remembering those uncomfortable trolley rides to church. Looking at Papa, she
added, “That’s a wonderful thing, Papa.”
“Yes, it is. In fact, come outside
with me to the new van. I want to show you something.”
They crossed the dark yard to where
it was parked. What could he possibly show her at night?
When they reached the van, Papa
turned them both away from the house.
“I don’t really have anything to
show you. I just wanted to speak in private. Can you keep a secret?”
She nodded, bewildered yet curious.
“OK, here goes. I’m thinking about
moving the family to America. What do you think?”
“Papa!” she breathed, shocked.
“America? It’s so far away! We’d be like Uncle Péter, all alone without
He looked at her with a sympathetic
“Yes, I know, Marika. But just think—there are plenty of good jobs
there, and we’d be free! And we’d still have each other—Mama, Ilona, and
Erzsébet. We’d all be together in a wonderful new land. Please think about it;
you are the oldest, and I need all you girls in agreement if we go.”
A few weeks later, after an
emotional goodbye, Papa made the long drive home. Several months after that,
Marika left too, returning home on the train. Once there, she looked for a
seamstress job, but they were scarce in Hungary, and no shop would hire her
After much searching, she found a
job doing menial, uninteresting work. Yet she was grateful to have work at all.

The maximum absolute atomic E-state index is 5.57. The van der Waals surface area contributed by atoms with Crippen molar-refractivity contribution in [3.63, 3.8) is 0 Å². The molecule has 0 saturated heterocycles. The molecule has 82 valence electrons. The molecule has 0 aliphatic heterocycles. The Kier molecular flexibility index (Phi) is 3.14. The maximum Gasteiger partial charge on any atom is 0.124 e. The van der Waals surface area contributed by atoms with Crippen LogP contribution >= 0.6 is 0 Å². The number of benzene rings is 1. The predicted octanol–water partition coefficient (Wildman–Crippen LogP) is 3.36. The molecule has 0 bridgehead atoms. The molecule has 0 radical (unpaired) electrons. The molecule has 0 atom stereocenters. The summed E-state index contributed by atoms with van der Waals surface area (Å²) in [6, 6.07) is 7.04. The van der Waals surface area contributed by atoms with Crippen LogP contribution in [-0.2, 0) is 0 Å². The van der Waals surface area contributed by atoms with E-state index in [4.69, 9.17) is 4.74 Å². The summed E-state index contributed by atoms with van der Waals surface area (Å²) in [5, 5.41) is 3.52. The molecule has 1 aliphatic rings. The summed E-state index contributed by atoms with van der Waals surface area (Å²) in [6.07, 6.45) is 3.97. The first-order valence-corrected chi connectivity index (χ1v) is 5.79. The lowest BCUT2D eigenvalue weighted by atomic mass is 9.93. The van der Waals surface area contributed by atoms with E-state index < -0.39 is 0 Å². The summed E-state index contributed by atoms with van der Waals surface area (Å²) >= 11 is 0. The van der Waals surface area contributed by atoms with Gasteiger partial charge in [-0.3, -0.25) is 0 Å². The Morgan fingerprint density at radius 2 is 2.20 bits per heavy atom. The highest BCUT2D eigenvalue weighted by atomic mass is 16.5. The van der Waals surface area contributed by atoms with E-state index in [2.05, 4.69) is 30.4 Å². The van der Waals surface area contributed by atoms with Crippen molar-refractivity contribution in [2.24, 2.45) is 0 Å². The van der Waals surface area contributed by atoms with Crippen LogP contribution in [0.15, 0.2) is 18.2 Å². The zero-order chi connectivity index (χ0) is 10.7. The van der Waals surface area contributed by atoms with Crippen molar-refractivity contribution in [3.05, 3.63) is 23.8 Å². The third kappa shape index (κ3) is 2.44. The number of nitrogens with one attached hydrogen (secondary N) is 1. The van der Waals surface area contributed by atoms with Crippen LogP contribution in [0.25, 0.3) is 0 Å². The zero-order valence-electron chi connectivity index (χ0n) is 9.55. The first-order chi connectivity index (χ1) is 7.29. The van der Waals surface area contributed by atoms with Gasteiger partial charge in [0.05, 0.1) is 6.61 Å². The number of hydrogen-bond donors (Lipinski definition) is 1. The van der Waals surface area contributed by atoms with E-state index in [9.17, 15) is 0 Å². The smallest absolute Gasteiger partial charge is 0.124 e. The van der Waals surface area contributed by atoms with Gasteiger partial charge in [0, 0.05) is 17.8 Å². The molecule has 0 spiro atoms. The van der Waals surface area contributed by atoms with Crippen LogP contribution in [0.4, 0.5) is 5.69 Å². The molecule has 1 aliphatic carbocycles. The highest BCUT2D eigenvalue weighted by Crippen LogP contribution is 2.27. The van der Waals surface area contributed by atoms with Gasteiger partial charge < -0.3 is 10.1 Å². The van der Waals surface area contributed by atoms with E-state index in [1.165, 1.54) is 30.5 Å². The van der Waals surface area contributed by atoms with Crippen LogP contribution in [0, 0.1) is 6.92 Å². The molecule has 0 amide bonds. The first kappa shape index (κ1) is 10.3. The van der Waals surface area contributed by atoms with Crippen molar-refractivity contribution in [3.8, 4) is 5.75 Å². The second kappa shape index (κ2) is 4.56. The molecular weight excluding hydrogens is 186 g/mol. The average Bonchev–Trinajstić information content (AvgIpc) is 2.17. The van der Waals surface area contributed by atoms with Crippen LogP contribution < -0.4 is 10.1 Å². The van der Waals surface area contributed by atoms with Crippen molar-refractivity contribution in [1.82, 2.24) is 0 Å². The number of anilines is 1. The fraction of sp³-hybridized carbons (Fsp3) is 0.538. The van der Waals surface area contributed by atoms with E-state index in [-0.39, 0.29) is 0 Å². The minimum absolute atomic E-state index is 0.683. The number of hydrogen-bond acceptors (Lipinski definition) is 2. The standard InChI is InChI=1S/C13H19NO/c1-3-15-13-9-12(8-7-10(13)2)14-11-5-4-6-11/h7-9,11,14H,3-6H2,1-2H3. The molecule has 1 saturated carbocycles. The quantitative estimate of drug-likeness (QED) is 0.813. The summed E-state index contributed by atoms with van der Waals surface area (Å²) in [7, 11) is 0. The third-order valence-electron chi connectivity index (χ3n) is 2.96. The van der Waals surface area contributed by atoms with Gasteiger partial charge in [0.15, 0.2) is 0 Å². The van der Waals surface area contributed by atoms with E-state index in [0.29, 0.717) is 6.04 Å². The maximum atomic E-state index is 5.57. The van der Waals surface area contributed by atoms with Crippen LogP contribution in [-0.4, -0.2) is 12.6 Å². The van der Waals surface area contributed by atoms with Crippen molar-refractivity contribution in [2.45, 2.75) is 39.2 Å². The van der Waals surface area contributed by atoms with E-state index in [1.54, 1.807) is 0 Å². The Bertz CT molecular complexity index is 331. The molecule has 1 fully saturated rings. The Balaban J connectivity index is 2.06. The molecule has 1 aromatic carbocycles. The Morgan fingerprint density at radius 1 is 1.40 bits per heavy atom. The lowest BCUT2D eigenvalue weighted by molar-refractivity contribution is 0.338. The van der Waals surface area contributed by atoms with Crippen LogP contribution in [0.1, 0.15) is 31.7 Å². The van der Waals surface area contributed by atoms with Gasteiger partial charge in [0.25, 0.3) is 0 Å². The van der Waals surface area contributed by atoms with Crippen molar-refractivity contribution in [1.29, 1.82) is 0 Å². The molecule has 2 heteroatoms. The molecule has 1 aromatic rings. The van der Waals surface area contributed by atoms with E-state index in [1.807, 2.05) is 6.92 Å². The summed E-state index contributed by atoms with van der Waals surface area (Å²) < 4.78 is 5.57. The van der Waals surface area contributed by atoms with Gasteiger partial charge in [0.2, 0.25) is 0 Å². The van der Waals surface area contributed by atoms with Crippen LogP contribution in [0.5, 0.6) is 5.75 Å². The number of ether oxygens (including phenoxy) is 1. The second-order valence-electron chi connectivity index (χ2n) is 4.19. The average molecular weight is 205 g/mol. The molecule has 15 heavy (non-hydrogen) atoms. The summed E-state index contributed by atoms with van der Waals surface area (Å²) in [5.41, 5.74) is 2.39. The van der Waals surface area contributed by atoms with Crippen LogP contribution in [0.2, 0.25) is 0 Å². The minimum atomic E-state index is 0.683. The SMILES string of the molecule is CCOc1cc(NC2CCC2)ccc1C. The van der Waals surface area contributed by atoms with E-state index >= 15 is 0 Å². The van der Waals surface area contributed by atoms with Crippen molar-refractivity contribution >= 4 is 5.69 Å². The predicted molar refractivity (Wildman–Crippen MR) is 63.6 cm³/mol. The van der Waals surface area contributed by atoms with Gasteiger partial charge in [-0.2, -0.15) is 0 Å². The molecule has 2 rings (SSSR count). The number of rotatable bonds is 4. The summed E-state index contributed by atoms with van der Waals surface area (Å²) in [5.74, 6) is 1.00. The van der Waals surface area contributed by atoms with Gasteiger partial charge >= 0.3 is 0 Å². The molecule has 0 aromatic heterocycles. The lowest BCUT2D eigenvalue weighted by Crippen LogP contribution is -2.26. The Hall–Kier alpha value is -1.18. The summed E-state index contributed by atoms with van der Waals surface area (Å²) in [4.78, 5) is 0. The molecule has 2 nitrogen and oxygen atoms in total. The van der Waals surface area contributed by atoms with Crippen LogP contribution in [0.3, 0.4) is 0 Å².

Papa’s glowing description of
American jobs was sounding better all the time.
In the meantime Ilona was happy,
having found a way to attend high school at night.
Over the next year Papa continued
talking about America. Eventually he told the family to get exit visas for
Yugoslavia, just in case they had to leave in a hurry. The visas wouldn’t be
hard to get, since Yugoslavia was a common vacation spot for Hungarians. But it
also provided a route to Austria and beyond.
A couple of years later, on a
Friday in September, there was a late-night knock on the door.
Twenty-one-year-old Marika watched
with her sisters as Papa opened the door and peered out anxiously, not knowing
what to expect. It was Uncle Oszkár, who immediately pulled Papa outside. A
little later Papa came back inside, his face a map of worry.
“Come,” he gathered everyone close.
“We must all go outside, quickly.”
Confused, Marika followed them
outside to a far corner, away from the house.
“I’m sorry to drag you out here,”
Papa said, “but the house may be bugged with listening devices. Now hear me
out. Your uncle told me about a family at church that got a letter from a
friend of mine who left Hungary for a refugee camp in Vienna. Apparently this
friend credits me and my stories of freedom in America with leaving his
homeland for a better life.”
“Oh, no!” Mama exclaimed.
Papa nodded grimly and went on.
“The family has shown the letter to the government, and Oszkár says the police
will surely come here in a day or two to question me, and probably take me to
prison. If we want to go to America, I believe now is the time to go.”
Mama put a trembling hand to her
“How could members of our own
church do such a thing?” she asked.
After that, Papa sent the girls to
bed while he and Mama stayed in the yard to discuss options and make hasty
Despite her faith, Marika lay in
bed that night filled with fear. Would they have to leave right away? What if
the police came before they could get away?